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Michael Gleeson, Andrew K. Blannin, Neil P. Walsh, Nicolette C. Bishop and Anya M. Clark

We examined the effects of a low-carbohydrate (CHO) diet on the plasma glutamine and circulating leukocyte responses to prolonged strenuous exercise. Twelve untrained male subjects cycled for 60 min at 70% of maximal oxygen uptake on two separate occasions, 3 days apart. All subjects performed the first exercise task after a normal diet: they completed the second exercise task after 3 days on either a high-CHO diet (75±8% CHO, n = 6) or a low-CHO diet (7±4% CHO, n = 6). The low-CHO diet was associated with a larger rise in plasma cortisol during exercise, a greater fall in the plasma glutamine concentration during recovery, and a larger neutrophilia during the postexercise period. Exercise on the high-CHO diet did not affect levels of plasma glutamine and circulating leukocytes. We conclude that CHO availability can influence the plasma glutamine andcirculaling leukocyte responses during recovery from intense prolonged exercise.

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Neil P. Walsh, Andrew K. Blannin, Nicolette C. Bishop, Paula J. Robson and Michael Gleeson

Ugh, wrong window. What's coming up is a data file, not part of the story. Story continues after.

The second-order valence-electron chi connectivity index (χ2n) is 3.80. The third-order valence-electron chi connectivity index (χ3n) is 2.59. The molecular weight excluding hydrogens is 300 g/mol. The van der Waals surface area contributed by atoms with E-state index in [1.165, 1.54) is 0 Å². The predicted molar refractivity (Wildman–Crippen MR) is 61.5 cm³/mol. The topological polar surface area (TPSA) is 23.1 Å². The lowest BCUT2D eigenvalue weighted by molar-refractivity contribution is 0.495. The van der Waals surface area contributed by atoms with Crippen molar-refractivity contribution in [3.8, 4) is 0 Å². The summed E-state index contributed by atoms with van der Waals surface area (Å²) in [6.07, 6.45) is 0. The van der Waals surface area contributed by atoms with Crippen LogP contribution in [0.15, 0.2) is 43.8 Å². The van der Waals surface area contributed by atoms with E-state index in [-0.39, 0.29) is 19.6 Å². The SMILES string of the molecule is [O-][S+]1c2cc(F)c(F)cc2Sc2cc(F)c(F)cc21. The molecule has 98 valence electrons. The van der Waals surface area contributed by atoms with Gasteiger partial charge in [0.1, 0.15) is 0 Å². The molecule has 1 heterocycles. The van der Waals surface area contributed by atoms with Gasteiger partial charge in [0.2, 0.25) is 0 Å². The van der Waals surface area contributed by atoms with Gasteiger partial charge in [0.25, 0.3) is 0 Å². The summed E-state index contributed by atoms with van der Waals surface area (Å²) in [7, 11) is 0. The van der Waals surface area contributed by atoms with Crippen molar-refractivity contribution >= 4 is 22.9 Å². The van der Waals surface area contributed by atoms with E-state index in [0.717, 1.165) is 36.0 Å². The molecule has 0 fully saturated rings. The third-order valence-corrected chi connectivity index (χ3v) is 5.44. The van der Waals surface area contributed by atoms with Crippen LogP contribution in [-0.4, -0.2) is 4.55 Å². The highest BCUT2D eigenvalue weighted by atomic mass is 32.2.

Recent studies have shown that neutrophils can utilize glutamine and that glutamine supplementation can improve neutrophil function in postoperative and burn patients. The present study investigated the influence of oral glutamine supplementation on stimulated neutrophil degranulation and oxidative burst activity following prolonged exercise. Subjects, 7 well-trained men, reported to the laboratory following an overnight fast and cycled for 2 hrs at 60% VO2max on two occasions a week apart. They were randomly assigned to either a glutamine or placebo treatment. For both trials, subjects consumed a sugar-free lemon drink at 15-min intervals until 90 minutes, then a lemon flavored glutamine drink (GLN) or sugar-free lemon drink (PLA) was consumed at 15-min intervals for the remaining exercise and the 2-hr recovery period. Venous blood samples were taken pre-, during, and postexercise. Glutamine supplementation had no effect on the magnitude of postexercise leukocytosis, the plasma elastase concentration following exercise (which increased in both trials), or the plasma elastase release in response to bacterial stimulation (which fell in both trials). Neutrophil function assessed by oxidative burst activity of isolated cells did not change following exercise in either trial. These findings therefore suggest that the fall in plasma glutamine concentration does not account for the decrease in neutrophil function (degranulation response) following prolonged exercise.